That last statement reveals something very important: we celebrate the sacrifice of those who have died to make it true.

There is a cost to freedom.

And in our text said the same thing.  They were questioning his identity, “Who are you?”  He said, “When you have lifted up the Son of Man, then you will realize that I am he.”  “If the Son makes you free, you will be free indeed. Jesus was graphically stating that there would come a time when he would be crucified – for our freedom.  He was graphically stating that he was doing as the Father had planned – for our freedom.  He was speaking as the Father instructed, and that he was headed to the cross – in God’s timing – to set us free.  Through the cross – and God’s raising Jesus from the dead, we do realize that Jesus was the Messiah.  Through the cross – and God’s raising Jesus from the dead, we do realize that Jesus was the one who sets us free.

          3.  Freedom – release from sin – comes only through the truth.

From what does Jesus set us free? The truth is that we are sinners: we are slaves to sin.  Jesus does not hesitate to identify sin.  “Very truly, I tell you, everyone who commits sin is a slave to sin.”  God does not tolerate sin.  “I told you that you would die in your sins, for you will die in your sins unless you believe that I am He.”  Jesus did not come to leave us in our sin.  He meets us just as we are, but He came to deliver us from our bondage and slavery to sin.  

Jesus said, “I am He.”  That’s the Truth speaking the truth about the truth.  Freedom – release from sin – comes only through the truth: only in Jesus.

At Pentecost, those who listened to Peter’s sermon about what God had done in Jesus responded by asking, “Brothers, what shall we do?”  Peter answered, “Repent and be baptized every one of you in the name of Jesus Christ so that your sins may be forgiven; and you will receive the gift of the Holy Spirit.”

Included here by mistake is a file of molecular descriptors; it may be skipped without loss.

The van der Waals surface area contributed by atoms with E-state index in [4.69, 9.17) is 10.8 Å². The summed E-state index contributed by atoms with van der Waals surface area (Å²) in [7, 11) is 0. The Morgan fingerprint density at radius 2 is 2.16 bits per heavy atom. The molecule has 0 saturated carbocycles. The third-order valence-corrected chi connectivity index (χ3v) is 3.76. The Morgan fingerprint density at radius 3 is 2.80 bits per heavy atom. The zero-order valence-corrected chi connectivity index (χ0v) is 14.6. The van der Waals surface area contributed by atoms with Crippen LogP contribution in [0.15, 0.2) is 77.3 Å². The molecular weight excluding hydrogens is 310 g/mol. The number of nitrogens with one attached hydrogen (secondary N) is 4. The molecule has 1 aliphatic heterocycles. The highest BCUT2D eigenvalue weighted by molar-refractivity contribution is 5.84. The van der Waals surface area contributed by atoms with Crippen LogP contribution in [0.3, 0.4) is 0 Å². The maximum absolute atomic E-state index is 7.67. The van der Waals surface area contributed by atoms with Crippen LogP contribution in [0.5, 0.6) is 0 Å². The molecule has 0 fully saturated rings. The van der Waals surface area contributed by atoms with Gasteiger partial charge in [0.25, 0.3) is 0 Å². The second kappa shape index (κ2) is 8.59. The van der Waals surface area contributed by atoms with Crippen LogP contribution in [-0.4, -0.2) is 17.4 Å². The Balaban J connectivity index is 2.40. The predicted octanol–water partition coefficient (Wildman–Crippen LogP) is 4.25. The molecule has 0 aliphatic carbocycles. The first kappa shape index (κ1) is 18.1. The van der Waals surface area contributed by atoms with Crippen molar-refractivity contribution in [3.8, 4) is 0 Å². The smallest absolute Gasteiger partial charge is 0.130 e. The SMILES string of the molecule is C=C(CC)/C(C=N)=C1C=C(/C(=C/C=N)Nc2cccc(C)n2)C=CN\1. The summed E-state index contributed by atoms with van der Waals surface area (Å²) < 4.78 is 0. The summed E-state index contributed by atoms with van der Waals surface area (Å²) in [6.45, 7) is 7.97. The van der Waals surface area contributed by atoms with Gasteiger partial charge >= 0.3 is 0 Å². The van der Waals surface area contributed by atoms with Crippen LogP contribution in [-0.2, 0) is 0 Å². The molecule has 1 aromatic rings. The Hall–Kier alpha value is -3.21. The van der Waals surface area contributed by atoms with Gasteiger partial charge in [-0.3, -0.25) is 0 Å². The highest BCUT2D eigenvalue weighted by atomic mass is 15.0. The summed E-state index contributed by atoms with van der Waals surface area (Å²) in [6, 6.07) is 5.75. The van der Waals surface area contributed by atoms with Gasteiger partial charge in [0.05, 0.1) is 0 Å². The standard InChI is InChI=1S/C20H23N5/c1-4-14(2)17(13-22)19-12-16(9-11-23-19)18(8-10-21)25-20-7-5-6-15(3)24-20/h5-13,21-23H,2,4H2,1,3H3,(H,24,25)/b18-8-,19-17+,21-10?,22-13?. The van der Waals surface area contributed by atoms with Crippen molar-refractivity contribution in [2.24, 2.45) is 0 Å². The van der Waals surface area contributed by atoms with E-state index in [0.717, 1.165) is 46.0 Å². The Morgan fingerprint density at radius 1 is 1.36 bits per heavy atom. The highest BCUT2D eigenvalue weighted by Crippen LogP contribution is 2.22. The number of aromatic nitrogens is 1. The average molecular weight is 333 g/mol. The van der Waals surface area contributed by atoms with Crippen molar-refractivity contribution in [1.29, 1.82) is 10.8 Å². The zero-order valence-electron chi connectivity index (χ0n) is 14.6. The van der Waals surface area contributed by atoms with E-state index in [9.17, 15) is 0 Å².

The truth is God loves us so much that he redeemed us from slavery to sin and death. The truth is that believing in Jesus, continuing in his word, makes us free.

            Conclusion

Go forward today in the light, hope, knowledge, and certainty that we are God’s witnesses – those who have come from Jerusalem, Judea, and Samaria and to the ends of the earth – even to Carson City, Nevada.  Go forward from this place telling of God’s deeds of power.  The world will be amazed and perplexed.

Jesus said, “If you continue in my word, you are truly my disciples, and you will know the truth, and the truth will make you free.”

Amen.

Closing hymn: Trust and Obey

Questions:

  1. When has God acted in ways not matching your expectations? How did you know?  How did you react?  How do you see those times now?
  2. How has God been “not safe, but good” in your life? Have you seen this in others (who, when, and how?)
  3. What does freedom really mean?